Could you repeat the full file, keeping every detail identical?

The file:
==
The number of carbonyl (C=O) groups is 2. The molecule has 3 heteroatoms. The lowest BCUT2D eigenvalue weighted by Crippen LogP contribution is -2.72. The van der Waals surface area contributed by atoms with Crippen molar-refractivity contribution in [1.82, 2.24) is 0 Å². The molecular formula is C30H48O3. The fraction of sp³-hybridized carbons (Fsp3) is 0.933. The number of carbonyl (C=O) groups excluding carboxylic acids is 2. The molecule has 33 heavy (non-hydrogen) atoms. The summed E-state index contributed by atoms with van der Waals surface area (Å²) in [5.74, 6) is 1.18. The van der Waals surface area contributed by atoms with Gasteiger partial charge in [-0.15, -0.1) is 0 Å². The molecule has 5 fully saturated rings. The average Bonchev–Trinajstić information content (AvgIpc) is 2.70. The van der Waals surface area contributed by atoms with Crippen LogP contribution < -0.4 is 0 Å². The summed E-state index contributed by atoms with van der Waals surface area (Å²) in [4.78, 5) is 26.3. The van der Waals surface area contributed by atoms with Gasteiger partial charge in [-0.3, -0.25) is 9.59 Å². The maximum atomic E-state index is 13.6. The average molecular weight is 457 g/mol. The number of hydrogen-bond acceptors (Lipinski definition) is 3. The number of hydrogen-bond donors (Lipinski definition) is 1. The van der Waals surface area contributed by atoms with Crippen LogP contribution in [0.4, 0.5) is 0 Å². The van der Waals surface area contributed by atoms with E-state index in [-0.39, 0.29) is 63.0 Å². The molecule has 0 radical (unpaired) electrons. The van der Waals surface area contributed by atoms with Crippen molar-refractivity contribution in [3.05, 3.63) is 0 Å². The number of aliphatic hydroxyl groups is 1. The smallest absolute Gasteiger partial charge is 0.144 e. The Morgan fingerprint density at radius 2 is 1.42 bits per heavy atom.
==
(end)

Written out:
The number of carbonyl (C=O) groups is 2. The molecule has 3 heteroatoms. The lowest BCUT2D eigenvalue weighted by Crippen LogP contribution is -2.72. The van der Waals surface area contributed by atoms with Crippen molar-refractivity contribution in [1.82, 2.24) is 0 Å². The molecular formula is C30H48O3. The fraction of sp³-hybridized carbons (Fsp3) is 0.933. The number of carbonyl (C=O) groups excluding carboxylic acids is 2. The molecule has 33 heavy (non-hydrogen) atoms. The summed E-state index contributed by atoms with van der Waals surface area (Å²) in [5.74, 6) is 1.18. The van der Waals surface area contributed by atoms with Gasteiger partial charge in [-0.15, -0.1) is 0 Å². The molecule has 5 fully saturated rings. The average Bonchev–Trinajstić information content (AvgIpc) is 2.70. The van der Waals surface area contributed by atoms with Crippen LogP contribution < -0.4 is 0 Å². The summed E-state index contributed by atoms with van der Waals surface area (Å²) in [4.78, 5) is 26.3. The van der Waals surface area contributed by atoms with Gasteiger partial charge in [-0.3, -0.25) is 9.59 Å². The maximum atomic E-state index is 13.6. The average molecular weight is 457 g/mol. The number of hydrogen-bond acceptors (Lipinski definition) is 3. The number of hydrogen-bond donors (Lipinski definition) is 1. The van der Waals surface area contributed by atoms with Crippen LogP contribution in [0.4, 0.5) is 0 Å². The van der Waals surface area contributed by atoms with E-state index in [-0.39, 0.29) is 63.0 Å². The molecule has 0 radical (unpaired) electrons. The van der Waals surface area contributed by atoms with Crippen molar-refractivity contribution in [3.05, 3.63) is 0 Å². The number of aliphatic hydroxyl groups is 1. The smallest absolute Gasteiger partial charge is 0.144 e. The Morgan fingerprint density at radius 2 is 1.42 bits per heavy atom.